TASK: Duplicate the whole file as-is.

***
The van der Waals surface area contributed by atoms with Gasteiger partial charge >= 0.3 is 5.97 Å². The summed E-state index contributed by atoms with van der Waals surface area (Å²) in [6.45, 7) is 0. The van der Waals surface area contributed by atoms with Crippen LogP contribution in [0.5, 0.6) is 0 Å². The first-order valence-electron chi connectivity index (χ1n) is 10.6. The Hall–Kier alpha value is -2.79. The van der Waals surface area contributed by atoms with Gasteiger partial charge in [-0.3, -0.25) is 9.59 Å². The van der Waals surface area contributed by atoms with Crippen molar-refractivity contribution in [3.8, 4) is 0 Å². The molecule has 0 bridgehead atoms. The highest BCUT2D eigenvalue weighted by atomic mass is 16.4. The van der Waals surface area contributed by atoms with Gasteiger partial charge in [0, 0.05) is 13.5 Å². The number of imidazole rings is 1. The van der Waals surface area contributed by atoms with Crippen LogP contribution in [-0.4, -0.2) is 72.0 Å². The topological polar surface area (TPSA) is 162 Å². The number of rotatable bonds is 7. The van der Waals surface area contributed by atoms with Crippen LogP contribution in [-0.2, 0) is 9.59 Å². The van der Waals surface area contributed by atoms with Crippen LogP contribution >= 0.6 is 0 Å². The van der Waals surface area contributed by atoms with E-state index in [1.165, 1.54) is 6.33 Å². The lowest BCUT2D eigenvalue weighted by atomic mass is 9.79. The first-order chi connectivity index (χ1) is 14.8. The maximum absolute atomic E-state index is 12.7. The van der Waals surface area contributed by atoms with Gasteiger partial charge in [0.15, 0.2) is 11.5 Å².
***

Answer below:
The van der Waals surface area contributed by atoms with Gasteiger partial charge >= 0.3 is 5.97 Å². The summed E-state index contributed by atoms with van der Waals surface area (Å²) in [6.45, 7) is 0. The van der Waals surface area contributed by atoms with Crippen LogP contribution in [0.5, 0.6) is 0 Å². The first-order valence-electron chi connectivity index (χ1n) is 10.6. The Hall–Kier alpha value is -2.79. The van der Waals surface area contributed by atoms with Gasteiger partial charge in [-0.3, -0.25) is 9.59 Å². The van der Waals surface area contributed by atoms with Crippen molar-refractivity contribution in [3.8, 4) is 0 Å². The molecule has 0 bridgehead atoms. The highest BCUT2D eigenvalue weighted by atomic mass is 16.4. The van der Waals surface area contributed by atoms with Gasteiger partial charge in [0, 0.05) is 13.5 Å². The number of imidazole rings is 1. The van der Waals surface area contributed by atoms with Crippen LogP contribution in [-0.4, -0.2) is 72.0 Å². The topological polar surface area (TPSA) is 162 Å². The number of rotatable bonds is 7. The van der Waals surface area contributed by atoms with Crippen LogP contribution in [-0.2, 0) is 9.59 Å². The van der Waals surface area contributed by atoms with Crippen LogP contribution >= 0.6 is 0 Å². The van der Waals surface area contributed by atoms with E-state index in [1.165, 1.54) is 6.33 Å². The lowest BCUT2D eigenvalue weighted by atomic mass is 9.79. The first-order chi connectivity index (χ1) is 14.8. The maximum absolute atomic E-state index is 12.7. The van der Waals surface area contributed by atoms with Gasteiger partial charge in [0.15, 0.2) is 11.5 Å².